than terrestrial-based ice margins, which can be found on the
seabed  and identified using geomorphometric
classifications. For instance, submarine glacial landforms,
captured by multibeam bathymetric data in areas of hypothetic
ice-streams, provide evidence on the style of deglaciation, the
extent of ice-margins, the calving rates, and the sea level at
specific periods in time .
Mapping subaqueous geomorphological features is also
crucial in identifying potential underwater geohazards.
Adaptation of terrestrial geomorphometric techniques, such as
morphometric attributes and their statistical analyses, feature-
based quantitative representation, and automated topographic
classification, has been shown to be effective in improving
current understanding of the morphology and physical
processes that characterize submarine mass movements in
passive glaciated margins [e.g. 11, 12].
B. Habitat Mapping
Seabed habitat mapping is probably the field that has
benefitted the most from techniques of geomorphometry to
date. Habitat mapping involves characterizing a habitat in
terms of its physical, chemical and biological attributes .
Many of these attributes are known to be linked to terrain
morphology, thus highlighting the potential of terrain
derivatives to describe marine habitats. The abundance and
distribution of marine species can be strongly influenced by
many biotic and abiotic factors, but topography and
geomorphology are among the most important drivers of their
distribution at many scales . Slope, aspect, curvatures and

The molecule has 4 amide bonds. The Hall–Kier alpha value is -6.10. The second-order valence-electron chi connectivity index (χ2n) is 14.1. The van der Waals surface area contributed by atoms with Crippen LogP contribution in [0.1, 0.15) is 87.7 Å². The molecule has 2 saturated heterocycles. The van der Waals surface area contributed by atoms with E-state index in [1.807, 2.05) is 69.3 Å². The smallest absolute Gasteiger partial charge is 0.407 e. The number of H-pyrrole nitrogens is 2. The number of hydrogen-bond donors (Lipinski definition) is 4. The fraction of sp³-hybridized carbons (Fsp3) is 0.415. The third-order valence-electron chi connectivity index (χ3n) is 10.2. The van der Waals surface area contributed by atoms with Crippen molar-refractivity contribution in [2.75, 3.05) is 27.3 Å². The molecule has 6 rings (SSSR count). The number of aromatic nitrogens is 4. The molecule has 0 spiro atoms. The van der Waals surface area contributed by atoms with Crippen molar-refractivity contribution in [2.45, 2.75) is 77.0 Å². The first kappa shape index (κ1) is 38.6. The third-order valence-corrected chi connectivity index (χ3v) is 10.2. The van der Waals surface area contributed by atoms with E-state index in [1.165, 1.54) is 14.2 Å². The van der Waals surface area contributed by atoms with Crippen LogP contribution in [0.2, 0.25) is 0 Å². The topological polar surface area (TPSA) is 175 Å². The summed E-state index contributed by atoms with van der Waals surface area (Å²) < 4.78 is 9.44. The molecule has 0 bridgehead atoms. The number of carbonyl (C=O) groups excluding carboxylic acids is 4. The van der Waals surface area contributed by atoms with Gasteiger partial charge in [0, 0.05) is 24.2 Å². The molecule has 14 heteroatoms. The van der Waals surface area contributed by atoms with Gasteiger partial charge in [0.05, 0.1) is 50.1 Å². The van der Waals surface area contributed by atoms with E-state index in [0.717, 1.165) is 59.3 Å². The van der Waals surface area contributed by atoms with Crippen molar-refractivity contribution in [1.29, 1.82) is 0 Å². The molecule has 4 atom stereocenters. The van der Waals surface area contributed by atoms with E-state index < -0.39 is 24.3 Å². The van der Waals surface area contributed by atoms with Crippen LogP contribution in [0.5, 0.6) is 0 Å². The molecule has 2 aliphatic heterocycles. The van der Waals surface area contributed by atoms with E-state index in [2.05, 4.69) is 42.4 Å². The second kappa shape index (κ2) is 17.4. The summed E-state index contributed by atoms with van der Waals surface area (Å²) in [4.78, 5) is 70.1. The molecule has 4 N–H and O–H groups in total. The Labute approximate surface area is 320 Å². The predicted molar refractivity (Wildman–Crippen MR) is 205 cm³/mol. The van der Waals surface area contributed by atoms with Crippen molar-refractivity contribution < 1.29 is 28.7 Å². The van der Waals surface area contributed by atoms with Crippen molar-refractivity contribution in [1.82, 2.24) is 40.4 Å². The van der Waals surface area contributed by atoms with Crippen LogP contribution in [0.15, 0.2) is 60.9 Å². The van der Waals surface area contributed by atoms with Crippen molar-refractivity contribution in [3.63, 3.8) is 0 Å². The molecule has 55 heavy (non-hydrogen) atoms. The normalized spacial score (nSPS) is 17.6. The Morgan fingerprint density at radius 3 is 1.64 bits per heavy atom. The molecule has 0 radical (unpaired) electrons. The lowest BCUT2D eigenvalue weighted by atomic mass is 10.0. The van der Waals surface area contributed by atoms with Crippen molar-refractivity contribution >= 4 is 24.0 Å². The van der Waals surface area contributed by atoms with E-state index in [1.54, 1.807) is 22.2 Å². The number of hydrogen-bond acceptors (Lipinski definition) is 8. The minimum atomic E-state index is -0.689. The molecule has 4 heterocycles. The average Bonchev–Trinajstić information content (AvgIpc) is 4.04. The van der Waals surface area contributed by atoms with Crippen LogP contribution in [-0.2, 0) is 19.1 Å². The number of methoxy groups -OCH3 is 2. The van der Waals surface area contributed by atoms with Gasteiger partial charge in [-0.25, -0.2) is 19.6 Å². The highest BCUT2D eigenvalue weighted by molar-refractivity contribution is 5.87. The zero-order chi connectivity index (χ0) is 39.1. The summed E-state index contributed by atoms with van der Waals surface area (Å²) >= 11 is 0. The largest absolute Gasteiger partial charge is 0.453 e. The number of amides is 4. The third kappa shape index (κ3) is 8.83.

measures of seabed roughness have all been used in habitat
mapping studies . MBES data have become essential in
studying marine habitats due to their remoteness and the
difficulties in sampling them. Consequently, geomorphometric
analysis performed on bathymetric data is also increasingly
used to find surrogates (i.e. proxies) of species distribution [14,
15]. Seabed complexity and heterogeneity can allow us to
numerically quantify the spatial arrangement and structure of
habitats. Since the complexity of the seabed has been linked to
the distribution of species at different scales, terrain attributes
can be used as surrogates of species distribution . The
quantitative nature of terrain attributes also facilitates the
analysis of relationships between environmental and biological
factors and provides a mean to compare between geographic
regions and also the same region over multiple time steps.
C. Human Dimension
It is estimated that more than 40% of all the Earth’s ocean